"Thanks PL, I appreciate your comments.
That aside, can you find for me in any of your cited enlightenment references (especially Buddhism which I'm most interested in), any writings that contradict my approach to finding a whole truth out of the many parts. Like in my concept of how to solve the Gun problem or the Affirmative Action problem - which you state is dualistic. (And I still disagree with...) I've been looking all over the internet (especially in Buddhism) for something that contradicts this way of approaching a problem but can only find support for it. Here's a link to a Buddhist's approach to the Abortion problem. I almost could have written this myself." (http://buddhism.about.com/od/basicbuddhistteachings/a/abortion.htm)
And I yours, L56!
I don't think I am contradicting the idea of "finding a whole truth out of the many parts," as you put it. I would add that also, one can find the whole in each of the parts. That is the Yin/Yang. That is why a sick part means a sick body and a sick body means a sick part.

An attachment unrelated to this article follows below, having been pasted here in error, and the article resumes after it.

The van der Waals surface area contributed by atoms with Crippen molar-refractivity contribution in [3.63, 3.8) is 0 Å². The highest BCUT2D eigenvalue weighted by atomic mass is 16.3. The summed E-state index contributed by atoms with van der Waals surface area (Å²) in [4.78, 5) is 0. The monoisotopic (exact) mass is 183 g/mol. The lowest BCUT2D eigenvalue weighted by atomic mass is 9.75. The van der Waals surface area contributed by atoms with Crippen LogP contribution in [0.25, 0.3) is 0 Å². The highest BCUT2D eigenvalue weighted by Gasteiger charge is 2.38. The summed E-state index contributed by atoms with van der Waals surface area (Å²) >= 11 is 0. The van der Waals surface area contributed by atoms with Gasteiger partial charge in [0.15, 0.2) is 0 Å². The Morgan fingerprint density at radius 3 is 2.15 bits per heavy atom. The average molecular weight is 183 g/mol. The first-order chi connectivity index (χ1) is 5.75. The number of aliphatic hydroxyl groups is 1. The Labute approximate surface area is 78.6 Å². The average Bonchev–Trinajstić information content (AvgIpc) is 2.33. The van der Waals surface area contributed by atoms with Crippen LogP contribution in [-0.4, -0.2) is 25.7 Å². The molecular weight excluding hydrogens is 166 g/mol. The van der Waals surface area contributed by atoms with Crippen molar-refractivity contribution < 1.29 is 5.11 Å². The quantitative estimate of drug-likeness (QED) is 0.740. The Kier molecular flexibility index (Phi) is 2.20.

Two great books I would recommend reading, written by a well-known Buddhist psychotherapist named Mark Epstein, are entitled "THOUGHTS WITHOUT A THINKER" and "GOING TO PIECES WITHOUT FALLING APART."
This is from a website, AnmolMehta.com, on non-duality in Zen Buddhism (their capital "T's", not mine!):
"Buddhism looks at non-duality as the absence of the sense of a separate ego. Simply because that is the Truth, it is not Hindu or Buddhist, it is simply the Truth. A shift of awareness is what creates an encounter with the non-dual nature of Reality. Such a shift of awareness can produce an experience such that one encounters the absence of the sense of separate existence. If you are experiencing the natural working of the organism, without any sense of separation, you are enjoying a Buddhist enlightenment experience. At the end, it does not matter what you label it, and if you wish to argue it differently you may. The point is that the roots of non-duality lie in the absence of the sense of separation."
Regarding your comments on gun control and affirmative action, what I would say is that the Buddhist, non-dualistic approach would be not to focus on whether its guns or people or guns and people that are the problem, but rather to observe and understand our creation and possession of guns as it relates to the well-being of the whole. Seeking the Truth first and foremost.